The “humanitarian” principles the regime invokes can only be reestablished if Daniel Ortega applies at least three emergency measures to confront this grave human rights crisis. First, an immediate suspension of the jail practices that comprise physical and psychological torture. Second: the 17 remaining political prisoners of advanced age should be immediately remanded to house arrest. Third: the Supreme Court should immediately be ordered to declare null and void the bogus trials, and to free all the prisoners of conscience while restoring their political rights.

Ortega began to cede only after the death of Hugo Torres, and in the face of the dramatic expressions and denunciations of the political prisoners’ families, to avoid seeing Arturo Cruz, Jose Pallais and Francisco Aguirre also die in jail. Their family members now have the opportunity to save their lives, and to undertake the long and painful process of restoring them to health.

However, in order to recover the freedom of the 177 political prisoners, much more national and international pressure is needed - not only from the political prisoners’ families, but from all the Nicaraguans, that great blue and white majority. From the university students, the trade unions, and the civil society organizations, as well as from the bishops of the Episcopal Conference - who represent the country’s moral leadership – the small, medium and large business community, and the public employees, both civil and military.

Ortega and Murillo are only going to free all the political prisoners when national and international pressure and civic resistance, combined with the internal fissures and growing cracks in the regime’s repressive and economic pillars, force them to leave power and return the country to freedom, in order to initiate a new democratic transition.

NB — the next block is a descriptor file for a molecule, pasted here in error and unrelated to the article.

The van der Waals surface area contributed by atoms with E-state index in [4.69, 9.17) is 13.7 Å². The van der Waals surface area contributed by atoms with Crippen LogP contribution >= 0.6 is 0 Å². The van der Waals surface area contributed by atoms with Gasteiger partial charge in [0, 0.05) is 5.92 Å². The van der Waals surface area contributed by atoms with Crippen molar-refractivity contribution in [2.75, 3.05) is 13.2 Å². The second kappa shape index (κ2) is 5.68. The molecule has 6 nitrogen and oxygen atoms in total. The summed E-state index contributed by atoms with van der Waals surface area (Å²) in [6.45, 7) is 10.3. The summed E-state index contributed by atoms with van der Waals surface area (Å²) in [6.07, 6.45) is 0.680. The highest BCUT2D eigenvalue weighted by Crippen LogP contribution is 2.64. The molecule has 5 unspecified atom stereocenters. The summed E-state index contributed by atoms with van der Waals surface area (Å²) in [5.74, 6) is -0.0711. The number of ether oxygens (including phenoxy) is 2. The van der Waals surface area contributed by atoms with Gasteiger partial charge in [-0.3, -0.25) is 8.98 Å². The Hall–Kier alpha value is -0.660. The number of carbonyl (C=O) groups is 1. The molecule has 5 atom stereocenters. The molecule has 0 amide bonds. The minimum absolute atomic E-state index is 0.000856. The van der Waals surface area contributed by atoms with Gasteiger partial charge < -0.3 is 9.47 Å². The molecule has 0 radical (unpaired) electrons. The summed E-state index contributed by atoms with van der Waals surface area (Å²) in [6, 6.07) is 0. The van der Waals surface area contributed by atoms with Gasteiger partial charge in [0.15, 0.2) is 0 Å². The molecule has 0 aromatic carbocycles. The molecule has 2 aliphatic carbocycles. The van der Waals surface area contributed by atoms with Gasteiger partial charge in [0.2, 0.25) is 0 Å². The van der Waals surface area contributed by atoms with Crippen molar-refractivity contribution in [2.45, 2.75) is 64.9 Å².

While national and international pressure builds towards this critical denouement, the indelible memory of Hugo Torres - the guerrilla who rescued dozens of political prisoners from Somoza’s jails in 1974 and 1978 - is key to reigniting our national crusade. In the daily battle to recover our liberty, Hugo Torres - like El Cid Campeador (renowned knight and warlord in medieval Spain) - will continue on after his death, rescuing, one by one, the political prisoners of the Ortega-Murillo dictatorship.

This article was originally published in Spanish in Confidencial and translated by Havana Times



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Carlos F. Chamorro

Carlos F. Chamorro

Periodista nicaragüense, exiliado en Costa Rica. Fundador y director de Confidencial y Esta Semana. Miembro del Consejo Rector de la Fundación Gabo. Ha sido Knight Fellow en la Universidad de Stanford (1997-1998) y profesor visitante en la Maestría de Periodismo de la Universidad de Berkeley, California (1998-1999). En mayo 2009, obtuvo el Premio a la Libertad de Expresión en Iberoamérica, de Casa América Cataluña (España). En octubre de 2010 recibió el Premio Maria Moors Cabot de la Escuela de Periodismo de la Universidad de Columbia en Nueva York. En 2021 obtuvo el Premio Ortega y Gasset por su trayectoria periodística.